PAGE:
Vendor joins P.E.T.Net to seed marketIn an effort to speed the clinical acceptance of high-energy imaging,ADAC Laboratories has joined in partnership with P.E.T.Net, anewly formed regional cyclotron joint venture, to offer free
In an effort to speed the clinical acceptance of high-energy imaging,ADAC Laboratories has joined in partnership with P.E.T.Net, anewly formed regional cyclotron joint venture, to offer free fluorine-18fluorodeoxyglucose radiotracers to selected customers.
ADAC senior vice president Ian Farmer announced in a June 4news conference at the Society of Nuclear Medicine meeting thatthe joint venture would begin immediately to supply free F-18FDG to facilities that operate ADAC gamma cameras equipped withmolecular coincidence detection. MCD was introduced last yearas a $250,000 option that permits high-energy imaging with ADAC'stop-of-the-line gamma cameras (SCAN 6/21/95).
Although the economic implications of the move could initiallybe modest, the program symbolizes ADAC's commitment to makingFDG imaging a routine part of nuclear medicine practice, companyexecutives said.
"This is the most important development our company hasever made," said David Lowe, ADAC chairman and CEO.
P.E.T.Net officials also reacted favorably.
"We think it's a great program to help accelerate thedevelopment of PET and FDG," said Gene McGrevin, CEO of Syncorand P.E.T.Net.
About 260 ADAC Vertex Epic and Solus Epic gamma cameras inthe field can be upgraded to use MCD. Of that number, 60% haveaccess to FDG, according to Farmer. MCD-capable systems takingpart in a multicenter trial testing the technique have been installedat Emory University in Atlanta and Veterans Affairs hospitalsin Ann Arbor, MI, and West Los Angeles. Two new systems equippedwith MCD are being shipped every month, Farmer said.
ADAC and P.E.T.Net will share the cost of the giveaway, accordingto Farmer. Participating customers will also have an opportunityto buy FDG at a discount price after the free offer ends, Farmersaid.
By priming the pump with free FDG, program organizers hopeto accelerate provider and payor acceptance of high-energy imaging.They point to numerous clinical trials that appear to validatePET's superiority over competing modalities for evaluating breast,lung, and other cancers. Although cancer cells seem to have anaffinity for absorbing this positron-emitting glucose analog,the short half-life of the isotope and the high cost of cyclotronsused to produce the agent have slowed the modality's growth. ADACofficials estimate that up to three million FDG procedures couldbe performed annually if these barriers were overcome.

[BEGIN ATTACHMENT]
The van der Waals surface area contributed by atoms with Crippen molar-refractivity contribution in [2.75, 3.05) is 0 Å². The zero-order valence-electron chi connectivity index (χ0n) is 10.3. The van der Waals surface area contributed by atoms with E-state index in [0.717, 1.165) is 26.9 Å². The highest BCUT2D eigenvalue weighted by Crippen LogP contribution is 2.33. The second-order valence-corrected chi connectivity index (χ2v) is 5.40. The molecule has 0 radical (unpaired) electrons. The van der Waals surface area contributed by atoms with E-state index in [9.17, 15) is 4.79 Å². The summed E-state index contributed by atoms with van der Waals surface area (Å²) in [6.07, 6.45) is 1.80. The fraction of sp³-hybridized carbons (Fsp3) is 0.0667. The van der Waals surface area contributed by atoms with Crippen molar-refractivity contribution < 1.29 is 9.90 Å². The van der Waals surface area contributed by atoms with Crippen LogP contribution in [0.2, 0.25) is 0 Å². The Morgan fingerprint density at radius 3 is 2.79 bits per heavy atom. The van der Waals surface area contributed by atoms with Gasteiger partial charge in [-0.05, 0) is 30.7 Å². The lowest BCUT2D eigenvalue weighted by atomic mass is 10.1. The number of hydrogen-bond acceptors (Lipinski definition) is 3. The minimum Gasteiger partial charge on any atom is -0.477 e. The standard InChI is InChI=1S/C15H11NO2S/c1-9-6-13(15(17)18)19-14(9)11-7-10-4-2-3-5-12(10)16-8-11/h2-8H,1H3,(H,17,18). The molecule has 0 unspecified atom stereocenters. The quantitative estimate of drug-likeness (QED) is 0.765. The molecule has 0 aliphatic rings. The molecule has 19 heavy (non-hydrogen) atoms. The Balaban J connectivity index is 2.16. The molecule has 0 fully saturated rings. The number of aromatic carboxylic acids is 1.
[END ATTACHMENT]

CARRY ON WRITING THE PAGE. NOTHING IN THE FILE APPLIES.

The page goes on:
The ADAC program is the second major initiative designed toimprove the prospects of high-energy nuclear imaging announcedin as many months. ADAC's partner in the FDG giveaway, P.E.T.Net,was formed in May as a joint venture between Syncor and CTI Services(SCAN 5/22/96). The Norcross, GA, company will initially manageCTI's six regional cyclotrons and the four regional PET isotopeoperations formerly managed by Syncor, McGrevin said. Syncor willinvest $14.5 million in the venture, which will establish 25 newcenters in the next three years. CTI will make a similar contribution,he said.
ADAC's MCD is a hardware/software modification that gives standardgamma cameras the ability to perform coincidence detection andimage FDG. Coincidence detection is considered by PET advocatesas a key to the modality's high resolution and sensitivity todisease. Many of ADAC's competitors, including Elscint, GE, Picker,and SMV, also displayed coincidence detection capabilities atthe SNM conference.
ADAC's work with PET instrument designer Gerd Muehllehner,president of UGM Medical Systems in Philadelphia, is contributingto substantial improvements in MCD performance, according to Farmer.A greater than two-fold increase in count rate, to 2.4 millioncounts per second, was gained by switching to a 5/8-inch sodiumiodide crystal and modifying electronics and software, he said.